Large Companies Driving Corporate Demand for Tablets and PCs

Large Companies Driving Corporate Demand for Tablets and PCs

The 451 Alliance’s May IT Spending survey found higher planned spending on laptops and desktops compared to this time last year. Meanwhile, tablet purchasing is only a smidge better.

Business Demand for Tablets

Business tablet buying plans are up a slight one point compared to May 2020. These findings are comparable to our results on smartphones, which also only show a slight change compared to last year.

The survey shows much higher tablet purchasing for larger companies (>250 employees; 16%) compared to smaller companies (<250 employees; 6%). Larger companies, which generally have more flexibility than smaller ones, are able to keep employees up to date with the resources they need, while smaller companies tend to make do with what they already have in place.

Apple (75%) continues to hold a commanding lead among companies planning to buy tablets, but is down a bit compared to 2020. Like corporate smartphone purchasing, Apple is firmly in the top spot.

Corporate Tablet Buying – Leading Manufacturers

Microsoft (17%) and Samsung (15%) remain distantly behind Apple, yet have their own spirited competition to stay ahead of the next tier of manufacturers. Over the last year, they’ve flip-flopped, with Samsung jumping ahead momentarily, but Microsoft is once again higher on companies’ want lists. It’s likely this jockeying for position will continue for the foreseeable future.

The First Era of SaaS Ends

Also worth noting is the jump in the number of respondents saying they are unsure which manufacturer’s devices they will buy. This indecisiveness could have a material impact on the positioning of providers not named Apple. We will have to wait until next quarter’s survey to know for sure.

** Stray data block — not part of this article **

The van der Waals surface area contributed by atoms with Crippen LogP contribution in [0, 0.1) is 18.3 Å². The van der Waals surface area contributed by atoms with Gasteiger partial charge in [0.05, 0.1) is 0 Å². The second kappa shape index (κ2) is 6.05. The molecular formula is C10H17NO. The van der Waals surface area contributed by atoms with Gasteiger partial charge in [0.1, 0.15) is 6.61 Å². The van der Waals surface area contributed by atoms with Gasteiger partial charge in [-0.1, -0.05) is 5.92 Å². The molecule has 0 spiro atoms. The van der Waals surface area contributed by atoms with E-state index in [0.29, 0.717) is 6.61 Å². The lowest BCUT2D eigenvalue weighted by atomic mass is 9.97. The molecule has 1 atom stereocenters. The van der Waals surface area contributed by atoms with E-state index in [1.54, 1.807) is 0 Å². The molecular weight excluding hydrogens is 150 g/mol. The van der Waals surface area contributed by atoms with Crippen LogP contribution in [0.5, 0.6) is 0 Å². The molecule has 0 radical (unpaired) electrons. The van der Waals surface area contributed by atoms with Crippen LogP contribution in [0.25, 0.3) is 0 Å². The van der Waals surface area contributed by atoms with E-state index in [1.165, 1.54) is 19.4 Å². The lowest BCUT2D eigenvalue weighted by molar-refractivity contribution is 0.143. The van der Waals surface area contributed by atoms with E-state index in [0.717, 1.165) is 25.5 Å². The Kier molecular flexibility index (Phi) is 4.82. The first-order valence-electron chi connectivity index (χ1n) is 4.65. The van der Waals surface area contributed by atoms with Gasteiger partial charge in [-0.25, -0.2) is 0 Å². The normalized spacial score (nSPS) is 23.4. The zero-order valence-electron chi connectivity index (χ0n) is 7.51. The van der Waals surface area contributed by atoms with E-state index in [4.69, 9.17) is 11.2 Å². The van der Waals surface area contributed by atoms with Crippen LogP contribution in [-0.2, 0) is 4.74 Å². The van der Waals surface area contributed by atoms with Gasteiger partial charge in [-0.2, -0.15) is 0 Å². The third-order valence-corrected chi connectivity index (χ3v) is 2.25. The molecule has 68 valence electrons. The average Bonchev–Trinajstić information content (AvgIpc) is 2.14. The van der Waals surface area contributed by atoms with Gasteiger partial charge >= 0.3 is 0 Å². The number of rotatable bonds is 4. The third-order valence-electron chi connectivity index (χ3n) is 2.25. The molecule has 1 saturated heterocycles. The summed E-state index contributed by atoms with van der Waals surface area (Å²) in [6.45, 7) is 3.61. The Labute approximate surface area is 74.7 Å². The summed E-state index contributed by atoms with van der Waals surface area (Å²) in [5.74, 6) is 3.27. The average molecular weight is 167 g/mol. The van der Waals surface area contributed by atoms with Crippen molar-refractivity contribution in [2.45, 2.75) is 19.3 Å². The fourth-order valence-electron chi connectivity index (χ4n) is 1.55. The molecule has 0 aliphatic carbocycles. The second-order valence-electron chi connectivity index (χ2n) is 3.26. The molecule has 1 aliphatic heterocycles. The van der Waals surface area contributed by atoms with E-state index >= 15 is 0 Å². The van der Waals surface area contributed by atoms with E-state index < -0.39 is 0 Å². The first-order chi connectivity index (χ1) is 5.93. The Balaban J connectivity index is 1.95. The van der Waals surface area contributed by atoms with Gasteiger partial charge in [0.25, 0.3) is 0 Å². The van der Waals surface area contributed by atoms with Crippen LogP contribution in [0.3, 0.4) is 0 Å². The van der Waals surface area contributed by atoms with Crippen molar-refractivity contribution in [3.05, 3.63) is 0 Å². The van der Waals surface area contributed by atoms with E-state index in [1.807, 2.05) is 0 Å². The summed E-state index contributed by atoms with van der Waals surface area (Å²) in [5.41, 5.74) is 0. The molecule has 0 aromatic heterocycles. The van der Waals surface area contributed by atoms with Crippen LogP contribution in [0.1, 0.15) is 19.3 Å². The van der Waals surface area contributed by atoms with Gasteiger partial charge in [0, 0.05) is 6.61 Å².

Taking a closer look at Apple, the iPad Pro is the top model companies plan on purchasing, with the iPad Air trailing by a wider margin compared to last year. We also see an increase in the number of buyers who are unsure which model they will ultimately purchase.

Business Demand for PCs

Corporate spending plans for laptops (34%; up 6 points) and desktops (15%, up 4 points) in the third quarter are showing upticks compared to our survey in May 2020. These findings are in line with the year-over-year rebound seen in overall IT spending that we explored in a recent member report.

Similar to tablet purchasing plans, smaller companies also show much lower spending plans for laptops (23%) and desktops (10%) compared to larger companies (58% and 22%, respectively). Again, larger companies have more flexibility to update the devices their employees need.

Dell (40%) remains the top laptop choice by companies, maintaining its lead over all other manufacturers. Lenovo (25%), Apple (21%) and HP (19%) are the only other manufacturers with double-digit demand. Somewhat inexplicably, each of these top bands are showing a decline in purchase intent compared to last year. While there is a slight uptick in the number of respondents selecting ‘don’t know,’ this can only account for a portion of the drop off. Also likely is that fewer companies are buying laptops from multiple vendors, and instead choosing to streamline their device management. With work-from-home here to stay for the foreseeable future, it’s easier on IT departments to secure fewer platforms when setting up employees with remote access. 

Corporate Laptop Buying – Leading Manufacturers

In terms of desktop purchasing, Dell (46%), HP (29%), Apple (11%) and Lenovo (8%) remain the leading manufacturers. Yet, HP is the only member of this quartet showing improvement compared to last May, while the others are showing notable declines. The survey does show a big jump in the number of companies that are unsure what brands they will buy. When those decision are ultimately made, they will have measurable impact on the positioning of the different desktop manufacturers. As with tablets, we will have to wait until next quarter’s survey to know for sure.

As we mentioned in last quarter’s article, it’s possible those companies that are less decided on which desktops to buy may ultimately buy laptops or tablets instead, depending on whether those devices fit better with organizational planning as companies navigate permanent work-from-home and hybrid office models.


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